Major, Minor and Trace Element Chemistry of Taiwan Bedrock
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Publisher:The Ohio State University
Series/Report no.:The Ohio State University. College of Mathematical and Physical Sciences Undergraduate Research Forum. 2006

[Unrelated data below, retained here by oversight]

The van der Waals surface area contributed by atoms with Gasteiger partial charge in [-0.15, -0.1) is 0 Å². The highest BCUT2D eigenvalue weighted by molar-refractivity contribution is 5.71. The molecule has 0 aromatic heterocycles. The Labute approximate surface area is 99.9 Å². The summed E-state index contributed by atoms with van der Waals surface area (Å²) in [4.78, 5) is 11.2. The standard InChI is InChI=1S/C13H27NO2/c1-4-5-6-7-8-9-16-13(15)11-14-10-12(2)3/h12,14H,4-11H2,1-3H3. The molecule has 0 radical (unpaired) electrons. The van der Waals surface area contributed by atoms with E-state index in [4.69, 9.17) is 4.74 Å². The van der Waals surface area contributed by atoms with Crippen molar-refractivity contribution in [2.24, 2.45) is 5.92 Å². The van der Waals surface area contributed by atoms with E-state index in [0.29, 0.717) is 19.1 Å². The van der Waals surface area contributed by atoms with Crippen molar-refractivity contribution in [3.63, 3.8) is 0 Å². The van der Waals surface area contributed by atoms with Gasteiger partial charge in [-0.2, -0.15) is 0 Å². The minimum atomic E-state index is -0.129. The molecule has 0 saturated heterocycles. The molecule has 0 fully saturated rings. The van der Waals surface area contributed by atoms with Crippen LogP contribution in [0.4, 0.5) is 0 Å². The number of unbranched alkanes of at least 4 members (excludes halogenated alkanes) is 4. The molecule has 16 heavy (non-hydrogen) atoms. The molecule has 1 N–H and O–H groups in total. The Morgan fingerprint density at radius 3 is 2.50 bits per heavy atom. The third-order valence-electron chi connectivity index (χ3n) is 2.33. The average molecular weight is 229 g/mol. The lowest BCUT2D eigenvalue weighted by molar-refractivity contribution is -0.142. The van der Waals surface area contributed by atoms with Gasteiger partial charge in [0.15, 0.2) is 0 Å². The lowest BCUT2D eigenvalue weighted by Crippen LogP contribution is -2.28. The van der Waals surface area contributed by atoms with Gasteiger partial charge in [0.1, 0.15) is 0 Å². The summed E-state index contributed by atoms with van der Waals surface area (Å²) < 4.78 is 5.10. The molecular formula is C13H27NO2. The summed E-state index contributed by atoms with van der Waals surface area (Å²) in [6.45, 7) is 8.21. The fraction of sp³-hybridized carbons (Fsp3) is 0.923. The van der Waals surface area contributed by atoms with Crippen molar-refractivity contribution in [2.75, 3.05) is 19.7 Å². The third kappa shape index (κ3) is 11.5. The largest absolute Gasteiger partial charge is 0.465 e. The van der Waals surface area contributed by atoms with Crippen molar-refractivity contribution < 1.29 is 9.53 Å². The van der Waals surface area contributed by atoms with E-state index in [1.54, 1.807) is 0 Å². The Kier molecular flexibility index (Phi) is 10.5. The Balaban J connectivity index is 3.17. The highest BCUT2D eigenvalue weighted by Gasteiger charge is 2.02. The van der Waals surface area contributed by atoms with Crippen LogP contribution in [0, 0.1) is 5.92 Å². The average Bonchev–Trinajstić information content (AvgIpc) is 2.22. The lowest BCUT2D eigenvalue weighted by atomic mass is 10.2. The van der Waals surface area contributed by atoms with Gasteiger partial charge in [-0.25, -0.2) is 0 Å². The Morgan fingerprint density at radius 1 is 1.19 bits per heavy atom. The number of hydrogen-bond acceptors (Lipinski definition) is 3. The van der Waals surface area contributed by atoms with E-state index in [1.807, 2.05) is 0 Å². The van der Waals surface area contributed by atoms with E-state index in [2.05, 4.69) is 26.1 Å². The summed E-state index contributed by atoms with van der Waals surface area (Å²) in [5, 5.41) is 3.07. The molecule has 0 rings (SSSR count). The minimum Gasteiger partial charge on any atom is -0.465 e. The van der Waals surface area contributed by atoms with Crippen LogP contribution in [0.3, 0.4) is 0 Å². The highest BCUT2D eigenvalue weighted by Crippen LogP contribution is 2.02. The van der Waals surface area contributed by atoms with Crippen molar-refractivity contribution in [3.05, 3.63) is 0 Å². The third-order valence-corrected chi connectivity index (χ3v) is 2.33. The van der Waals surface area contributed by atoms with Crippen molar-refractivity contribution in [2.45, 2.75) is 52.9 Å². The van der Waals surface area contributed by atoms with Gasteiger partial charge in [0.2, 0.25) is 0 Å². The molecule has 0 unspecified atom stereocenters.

Recent sediment flux estimates have shown that rivers draining Taiwan and other high-standing oceanic islands in Austral-Asia contribute a significant fraction of the total sediment flux to the oceans. Previous studies on weathering rates on these islands of the Pacific Ocean have revealed that although the ratio of chemical to physical weathering is low, the absolute rates of chemical weathering are some of the highest observed in the world. Chemical weathering studies in watersheds from these locales have traditionally focused on the comparison of water, sediment, and rock geochemistry. However, preliminary studies in Taiwan have often been limited by a lack of sufficient bedrock geochemical data. Therefore, the determination of local bedrock geochemistry in Taiwanese watersheds is critical to achieve an understanding of these weathering processes. In April and July of 2005, a total of 22 rock samples consisting of meta-sandstones, various grades of metamorphosed shales, and mafic igneous rocks were collected in watersheds throughout Taiwan. The samples were analyzed by x-ray fluorescensce (XRF) spectrometry in order to determine their major, minor and trace element composition. Prior to analysis, the outer weathered surfaces of the samples were removed in order to achieve a true chemical composition. During sample preparation, clean room procedures were also utilized so that the samples could be analyzed for organic carbon at a future time. The rock geochemical analyses are subsequently used in conjunction with preliminary stream water data from watersheds throughout Taiwan in order to determine a relationship with a source lithology. The rock data provide an enlarged database for future comparison to stream water sediment data in order to determine relative chemical weathering intensities of the sediment.
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